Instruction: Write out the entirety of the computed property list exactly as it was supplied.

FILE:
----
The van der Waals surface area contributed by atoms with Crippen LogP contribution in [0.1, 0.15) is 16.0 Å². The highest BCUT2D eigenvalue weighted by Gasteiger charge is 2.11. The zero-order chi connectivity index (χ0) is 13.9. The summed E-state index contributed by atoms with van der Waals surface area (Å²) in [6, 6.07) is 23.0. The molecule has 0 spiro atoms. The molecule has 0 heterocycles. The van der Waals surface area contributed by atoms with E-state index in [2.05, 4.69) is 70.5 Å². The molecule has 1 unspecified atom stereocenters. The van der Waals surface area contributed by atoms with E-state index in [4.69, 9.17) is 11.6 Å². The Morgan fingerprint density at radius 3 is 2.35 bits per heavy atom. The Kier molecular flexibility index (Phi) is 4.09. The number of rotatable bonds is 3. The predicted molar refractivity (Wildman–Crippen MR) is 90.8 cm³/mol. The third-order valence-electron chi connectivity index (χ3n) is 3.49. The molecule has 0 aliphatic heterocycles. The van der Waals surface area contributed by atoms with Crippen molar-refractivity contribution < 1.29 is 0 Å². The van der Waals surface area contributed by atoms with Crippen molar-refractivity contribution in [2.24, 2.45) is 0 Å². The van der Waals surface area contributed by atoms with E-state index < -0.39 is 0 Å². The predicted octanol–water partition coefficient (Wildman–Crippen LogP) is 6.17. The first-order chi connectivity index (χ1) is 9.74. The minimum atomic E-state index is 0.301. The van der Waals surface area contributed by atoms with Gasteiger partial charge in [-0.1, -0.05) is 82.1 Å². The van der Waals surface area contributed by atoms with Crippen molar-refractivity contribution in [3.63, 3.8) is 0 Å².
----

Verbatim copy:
The van der Waals surface area contributed by atoms with Crippen LogP contribution in [0.1, 0.15) is 16.0 Å². The highest BCUT2D eigenvalue weighted by Gasteiger charge is 2.11. The zero-order chi connectivity index (χ0) is 13.9. The summed E-state index contributed by atoms with van der Waals surface area (Å²) in [6, 6.07) is 23.0. The molecule has 0 spiro atoms. The molecule has 0 heterocycles. The van der Waals surface area contributed by atoms with E-state index in [2.05, 4.69) is 70.5 Å². The molecule has 1 unspecified atom stereocenters. The van der Waals surface area contributed by atoms with E-state index in [4.69, 9.17) is 11.6 Å². The Morgan fingerprint density at radius 3 is 2.35 bits per heavy atom. The Kier molecular flexibility index (Phi) is 4.09. The number of rotatable bonds is 3. The predicted molar refractivity (Wildman–Crippen MR) is 90.8 cm³/mol. The third-order valence-electron chi connectivity index (χ3n) is 3.49. The molecule has 0 aliphatic heterocycles. The van der Waals surface area contributed by atoms with Crippen molar-refractivity contribution < 1.29 is 0 Å². The van der Waals surface area contributed by atoms with Crippen molar-refractivity contribution in [2.24, 2.45) is 0 Å². The van der Waals surface area contributed by atoms with E-state index < -0.39 is 0 Å². The predicted octanol–water partition coefficient (Wildman–Crippen LogP) is 6.17. The first-order chi connectivity index (χ1) is 9.74. The minimum atomic E-state index is 0.301. The van der Waals surface area contributed by atoms with Gasteiger partial charge in [-0.1, -0.05) is 82.1 Å². The van der Waals surface area contributed by atoms with Crippen molar-refractivity contribution in [3.63, 3.8) is 0 Å².